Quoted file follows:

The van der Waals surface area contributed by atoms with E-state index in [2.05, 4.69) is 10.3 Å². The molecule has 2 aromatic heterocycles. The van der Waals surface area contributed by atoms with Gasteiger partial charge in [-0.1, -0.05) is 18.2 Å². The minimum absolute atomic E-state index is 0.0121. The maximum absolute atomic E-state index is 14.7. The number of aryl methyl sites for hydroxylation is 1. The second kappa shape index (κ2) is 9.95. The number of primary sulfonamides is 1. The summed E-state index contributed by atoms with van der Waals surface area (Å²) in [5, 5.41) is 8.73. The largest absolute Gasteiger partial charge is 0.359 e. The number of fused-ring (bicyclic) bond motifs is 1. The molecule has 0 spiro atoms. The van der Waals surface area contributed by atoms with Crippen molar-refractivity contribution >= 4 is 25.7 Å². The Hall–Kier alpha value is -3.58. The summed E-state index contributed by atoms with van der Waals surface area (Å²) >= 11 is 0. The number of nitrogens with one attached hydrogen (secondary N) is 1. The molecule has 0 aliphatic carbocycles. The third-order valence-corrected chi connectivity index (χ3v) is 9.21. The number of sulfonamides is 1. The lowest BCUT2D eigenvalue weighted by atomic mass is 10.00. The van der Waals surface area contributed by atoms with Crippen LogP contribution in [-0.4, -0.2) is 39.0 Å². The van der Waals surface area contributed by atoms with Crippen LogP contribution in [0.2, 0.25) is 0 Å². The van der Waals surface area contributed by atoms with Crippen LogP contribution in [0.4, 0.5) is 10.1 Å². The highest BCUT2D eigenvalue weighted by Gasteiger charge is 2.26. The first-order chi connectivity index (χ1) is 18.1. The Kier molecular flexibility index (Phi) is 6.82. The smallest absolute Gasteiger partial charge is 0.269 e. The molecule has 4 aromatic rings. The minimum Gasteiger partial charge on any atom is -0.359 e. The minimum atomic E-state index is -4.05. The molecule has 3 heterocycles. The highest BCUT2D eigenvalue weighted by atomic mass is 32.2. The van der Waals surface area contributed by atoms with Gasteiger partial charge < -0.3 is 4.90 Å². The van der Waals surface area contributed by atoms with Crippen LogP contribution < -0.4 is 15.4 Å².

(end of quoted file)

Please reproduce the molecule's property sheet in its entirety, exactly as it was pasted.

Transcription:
The van der Waals surface area contributed by atoms with E-state index in [2.05, 4.69) is 10.3 Å². The molecule has 2 aromatic heterocycles. The van der Waals surface area contributed by atoms with Gasteiger partial charge in [-0.1, -0.05) is 18.2 Å². The minimum absolute atomic E-state index is 0.0121. The maximum absolute atomic E-state index is 14.7. The number of aryl methyl sites for hydroxylation is 1. The second kappa shape index (κ2) is 9.95. The number of primary sulfonamides is 1. The summed E-state index contributed by atoms with van der Waals surface area (Å²) in [5, 5.41) is 8.73. The largest absolute Gasteiger partial charge is 0.359 e. The number of fused-ring (bicyclic) bond motifs is 1. The molecule has 0 spiro atoms. The van der Waals surface area contributed by atoms with Crippen molar-refractivity contribution >= 4 is 25.7 Å². The Hall–Kier alpha value is -3.58. The summed E-state index contributed by atoms with van der Waals surface area (Å²) >= 11 is 0. The number of nitrogens with one attached hydrogen (secondary N) is 1. The molecule has 0 aliphatic carbocycles. The third-order valence-corrected chi connectivity index (χ3v) is 9.21. The number of sulfonamides is 1. The lowest BCUT2D eigenvalue weighted by atomic mass is 10.00. The van der Waals surface area contributed by atoms with Crippen LogP contribution in [-0.4, -0.2) is 39.0 Å². The van der Waals surface area contributed by atoms with Crippen LogP contribution in [0.2, 0.25) is 0 Å². The van der Waals surface area contributed by atoms with Crippen LogP contribution in [0.4, 0.5) is 10.1 Å². The highest BCUT2D eigenvalue weighted by Gasteiger charge is 2.26. The first-order chi connectivity index (χ1) is 18.1. The Kier molecular flexibility index (Phi) is 6.82. The smallest absolute Gasteiger partial charge is 0.269 e. The molecule has 4 aromatic rings. The minimum Gasteiger partial charge on any atom is -0.359 e. The minimum atomic E-state index is -4.05. The molecule has 3 heterocycles. The highest BCUT2D eigenvalue weighted by atomic mass is 32.2. The van der Waals surface area contributed by atoms with Gasteiger partial charge < -0.3 is 4.90 Å². The van der Waals surface area contributed by atoms with Crippen LogP contribution < -0.4 is 15.4 Å².